Happiness Through Science DVDs are HERE

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4 Responses to Thinking of my Grandchildren Spitting on My Grave, before eating me out of necessity

  1. James says:

    I think one of the reasons we can blow hot and cold about climate change (ho ho!) is a form of denial. End result is I think we are participants in an intergenerational ponzi scheme: http://jamesgdyke.wordpress.com/2012/05/21/the-intergenerational-ponzi-scheme

  2. Nick says:

    Can I suggest some listening to accompany this article? In “Songs From The Floodplain” Jon Boden has contemplated the question of how society may change following a climate/fuel related change

  3. sam says:

    So now global warming is the contrarians fault! You people!

  4. Whenever I hear the average reaction to climate change from others who are in denial I am always reminded of the speech given by Agent Smith in The Matrix.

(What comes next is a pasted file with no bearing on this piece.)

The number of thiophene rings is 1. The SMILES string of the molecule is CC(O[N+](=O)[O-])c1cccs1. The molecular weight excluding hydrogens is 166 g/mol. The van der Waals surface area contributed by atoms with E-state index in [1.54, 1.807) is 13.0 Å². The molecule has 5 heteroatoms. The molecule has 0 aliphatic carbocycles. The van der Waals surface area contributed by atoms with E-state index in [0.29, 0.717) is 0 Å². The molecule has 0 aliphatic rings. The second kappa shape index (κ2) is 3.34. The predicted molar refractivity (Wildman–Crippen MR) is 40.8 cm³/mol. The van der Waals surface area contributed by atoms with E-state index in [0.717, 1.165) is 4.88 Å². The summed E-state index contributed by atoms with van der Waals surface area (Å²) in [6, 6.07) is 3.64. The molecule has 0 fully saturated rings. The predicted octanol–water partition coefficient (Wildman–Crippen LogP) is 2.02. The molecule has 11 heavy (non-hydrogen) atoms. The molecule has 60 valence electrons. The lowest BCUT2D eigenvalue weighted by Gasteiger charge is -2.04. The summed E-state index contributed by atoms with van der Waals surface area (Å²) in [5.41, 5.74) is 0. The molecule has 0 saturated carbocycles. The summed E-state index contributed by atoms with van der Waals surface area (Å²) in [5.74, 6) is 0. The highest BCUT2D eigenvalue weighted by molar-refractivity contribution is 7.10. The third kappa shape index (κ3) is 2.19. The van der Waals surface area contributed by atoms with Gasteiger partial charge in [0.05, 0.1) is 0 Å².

“I’d like to share a revelation that I’ve had, during my time here. It came to me when I tried to classify your species. I realized that you’re not actually mammals. Every mammal on this planet instinctively develops a natural equilibrium with the surrounding environment, but you humans do not. You move to an area, and you multiply, and multiply, until every natural resource is consumed. The only way you can survive is to spread to another area. There is another organism on this planet that follows the same pattern. A virus. Human beings are a disease, a cancer of this planet, you are a plague, and we are the cure.” (Agent Smith in the Matrix)

    I have a relative whom shall not be named, who once said to me around the dinner table while the gathered were talking climate change, “Climate change is not happening”…she said, “On what evidence are you basing your conclusion?” I replied, To which she said “I don’t need evidence, I just don’t believe it”.

    I am afraid this is what we are up against, denial! It is the same logic kids base the, if I shut my eyes you can’t see me, idea. If I think it is not happening, then it won’t be.